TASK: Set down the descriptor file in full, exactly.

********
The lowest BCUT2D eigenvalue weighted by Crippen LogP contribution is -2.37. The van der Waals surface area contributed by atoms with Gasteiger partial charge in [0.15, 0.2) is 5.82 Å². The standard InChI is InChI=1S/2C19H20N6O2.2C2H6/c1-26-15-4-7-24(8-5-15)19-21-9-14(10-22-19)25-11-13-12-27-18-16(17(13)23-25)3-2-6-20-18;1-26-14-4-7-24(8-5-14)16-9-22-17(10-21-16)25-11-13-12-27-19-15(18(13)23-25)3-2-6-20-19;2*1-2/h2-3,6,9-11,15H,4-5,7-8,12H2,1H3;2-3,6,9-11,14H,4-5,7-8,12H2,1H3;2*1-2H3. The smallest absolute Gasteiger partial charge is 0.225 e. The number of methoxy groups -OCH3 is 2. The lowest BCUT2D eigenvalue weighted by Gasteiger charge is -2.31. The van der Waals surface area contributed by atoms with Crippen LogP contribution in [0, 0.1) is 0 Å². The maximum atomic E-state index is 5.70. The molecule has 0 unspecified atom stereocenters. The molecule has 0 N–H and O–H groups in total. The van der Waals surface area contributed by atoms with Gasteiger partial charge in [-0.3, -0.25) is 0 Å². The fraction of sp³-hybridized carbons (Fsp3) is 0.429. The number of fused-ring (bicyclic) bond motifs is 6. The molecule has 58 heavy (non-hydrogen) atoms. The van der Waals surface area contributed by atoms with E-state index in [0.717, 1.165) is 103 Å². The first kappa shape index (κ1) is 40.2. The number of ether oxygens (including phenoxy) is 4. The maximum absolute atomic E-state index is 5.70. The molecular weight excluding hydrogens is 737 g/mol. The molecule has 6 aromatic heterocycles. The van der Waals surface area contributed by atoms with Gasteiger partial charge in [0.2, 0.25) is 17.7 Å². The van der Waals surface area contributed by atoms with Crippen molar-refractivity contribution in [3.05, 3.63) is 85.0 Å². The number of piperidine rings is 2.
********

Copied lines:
The lowest BCUT2D eigenvalue weighted by Crippen LogP contribution is -2.37. The van der Waals surface area contributed by atoms with Gasteiger partial charge in [0.15, 0.2) is 5.82 Å². The standard InChI is InChI=1S/2C19H20N6O2.2C2H6/c1-26-15-4-7-24(8-5-15)19-21-9-14(10-22-19)25-11-13-12-27-18-16(17(13)23-25)3-2-6-20-18;1-26-14-4-7-24(8-5-14)16-9-22-17(10-21-16)25-11-13-12-27-19-15(18(13)23-25)3-2-6-20-19;2*1-2/h2-3,6,9-11,15H,4-5,7-8,12H2,1H3;2-3,6,9-11,14H,4-5,7-8,12H2,1H3;2*1-2H3. The smallest absolute Gasteiger partial charge is 0.225 e. The number of methoxy groups -OCH3 is 2. The lowest BCUT2D eigenvalue weighted by Gasteiger charge is -2.31. The van der Waals surface area contributed by atoms with Crippen LogP contribution in [0, 0.1) is 0 Å². The maximum atomic E-state index is 5.70. The molecule has 0 unspecified atom stereocenters. The molecule has 0 N–H and O–H groups in total. The van der Waals surface area contributed by atoms with Gasteiger partial charge in [-0.3, -0.25) is 0 Å². The fraction of sp³-hybridized carbons (Fsp3) is 0.429. The number of fused-ring (bicyclic) bond motifs is 6. The molecule has 58 heavy (non-hydrogen) atoms. The van der Waals surface area contributed by atoms with E-state index in [0.717, 1.165) is 103 Å². The first kappa shape index (κ1) is 40.2. The number of ether oxygens (including phenoxy) is 4. The maximum absolute atomic E-state index is 5.70. The molecular weight excluding hydrogens is 737 g/mol. The molecule has 6 aromatic heterocycles. The van der Waals surface area contributed by atoms with Gasteiger partial charge in [0.2, 0.25) is 17.7 Å². The van der Waals surface area contributed by atoms with Crippen molar-refractivity contribution in [3.05, 3.63) is 85.0 Å². The number of piperidine rings is 2.